Letting any doctor practice a specialty is the antithesis of the principles of the American Board of Medical Specialties (ABMS) which is to protect the unsuspecting public from incompetent and untrained physicians.

Hospitals don’t accept non ABMS trained specialists and neither should you.

The ABMS was started and created the specialty boards in 1933 to ensure that only those qualified specialists who passed the requirements set up by each board could practice in that specialized area of medicine.

Because only vascular surgery provides the all of the necessary training in vascular disease, it is the most comprehensive board certification available for the treatment of venous disease.

Other specialties including radiology, cardiology, and dermatology – and non-specialists without any specialized post graduate training at all – want to circumvent this time-tested approval process.

The latter specialties offer training in some aspects catheter based techniques but certainly not in all of the necessary procedures like phlebectomy and sclerotherapy. The latter are mandatory to become a competent and complete vein specialist.

Medicare recently met in February 2017 to explore restricting varicose vein treatments because of the over utilization and unsustainability of treating all varicose veins. They asked for the expertise from only one board.

Can you guess who were the only board-certified experts that they trusted for an opinion based on rigorous data?

You guessed it.

Board certified vascular surgeons!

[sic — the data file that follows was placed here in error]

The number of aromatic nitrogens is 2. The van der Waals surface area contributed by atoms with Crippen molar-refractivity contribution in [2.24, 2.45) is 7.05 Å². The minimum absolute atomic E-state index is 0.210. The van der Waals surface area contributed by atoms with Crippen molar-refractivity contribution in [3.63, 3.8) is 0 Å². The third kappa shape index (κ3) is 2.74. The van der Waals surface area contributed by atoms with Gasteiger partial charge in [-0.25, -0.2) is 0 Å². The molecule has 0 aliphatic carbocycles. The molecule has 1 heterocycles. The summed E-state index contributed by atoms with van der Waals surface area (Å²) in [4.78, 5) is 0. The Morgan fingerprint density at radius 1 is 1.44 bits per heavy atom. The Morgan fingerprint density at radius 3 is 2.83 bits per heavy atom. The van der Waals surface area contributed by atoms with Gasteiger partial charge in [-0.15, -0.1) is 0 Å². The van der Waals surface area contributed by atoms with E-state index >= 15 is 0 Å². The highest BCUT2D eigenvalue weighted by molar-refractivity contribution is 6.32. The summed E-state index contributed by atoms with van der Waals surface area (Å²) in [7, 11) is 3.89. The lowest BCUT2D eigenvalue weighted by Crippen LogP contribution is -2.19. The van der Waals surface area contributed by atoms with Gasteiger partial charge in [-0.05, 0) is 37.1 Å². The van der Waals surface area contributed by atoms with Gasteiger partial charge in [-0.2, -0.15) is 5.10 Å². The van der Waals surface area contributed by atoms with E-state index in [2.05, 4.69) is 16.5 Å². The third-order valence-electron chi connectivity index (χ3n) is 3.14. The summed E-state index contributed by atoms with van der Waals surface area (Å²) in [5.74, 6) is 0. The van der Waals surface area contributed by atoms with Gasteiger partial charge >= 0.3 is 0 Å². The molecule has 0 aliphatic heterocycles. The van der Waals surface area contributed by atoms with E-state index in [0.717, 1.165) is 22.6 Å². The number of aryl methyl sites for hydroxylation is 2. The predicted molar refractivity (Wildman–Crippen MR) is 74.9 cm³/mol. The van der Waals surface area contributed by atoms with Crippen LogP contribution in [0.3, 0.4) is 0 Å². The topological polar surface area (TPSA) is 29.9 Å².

What It Takes to Be the Top of the Field in Treating Veins

Vascular surgeons are the only specialists who devote their lives and limit their interventional practice to only vascular disease.

To be exceptional, a vein specialist must not only come from a comprehensive training program but also take it to the next level by operating in an approved, certified and inspected vein center.

A truly qualified vein specialist must also have something else. It’s that special desire and interest needed to dedicate their entire practice to treating venous patients.

Part-time doesn’t cut it.

Experience and proficiency depends on treating veins each and every day year after year.

The Need for the Credentialing of Vein Centers 

The only credentialing body for the treatment of veins in the office setting is the Intersocietal Accreditation Commission or the IAC. Credentialing is only voluntary at this time except for doctors in Massachusetts.

The Intersocietal Accreditation Commission (The IAC) Vein Center Division Board of Directors is made up of 14 representatives from 9 medical societies.

These societies include the:

  • Society for Vascular Surgery
  • Society for Clinical Vascular Surgery
  • American College of Surgeons
  • American Venous Forum
  • American Academy of Dermatology
  • American College of Phlebology
  • Society for Vascular Ultrasound
  • Society for Vascular Medicine
  • Society of Interventional Radiology

These societies with vein interests have come together to stop the haphazard practice of treating veins in this country by unqualified and unsafe doctors by establishing national standards.

Their seal of approval is further assurance that patients can rely on. Vein center certification is your only indication that a vein center’s safety and qualifications have been comprehensively evaluated.

They do not police vein centers. They only accredit them. But is a step in the right direction when there was no supervision, inspection or oversight.

For your own safety, only choose a vein center that has pass rigorous national standards to become certified.

Achieving this elite status differentiates doctors in terms of motivation and in striving for excellence.

About The Author

Dr. John Happel

Dr. John Happel has been in practice as a surgeon since 1986 in the Pittsburgh region. He specializes in vascular surgery and has subspecialized in the treatment of varicose and spider veins since 1999. Dr. Happel is board certified in vascular surgery and recertified in vascular surgery in 2012. He was chosen in 1985 to fulfill the position for the vascular surgical fellowship at the world renowned Mayo Clinic.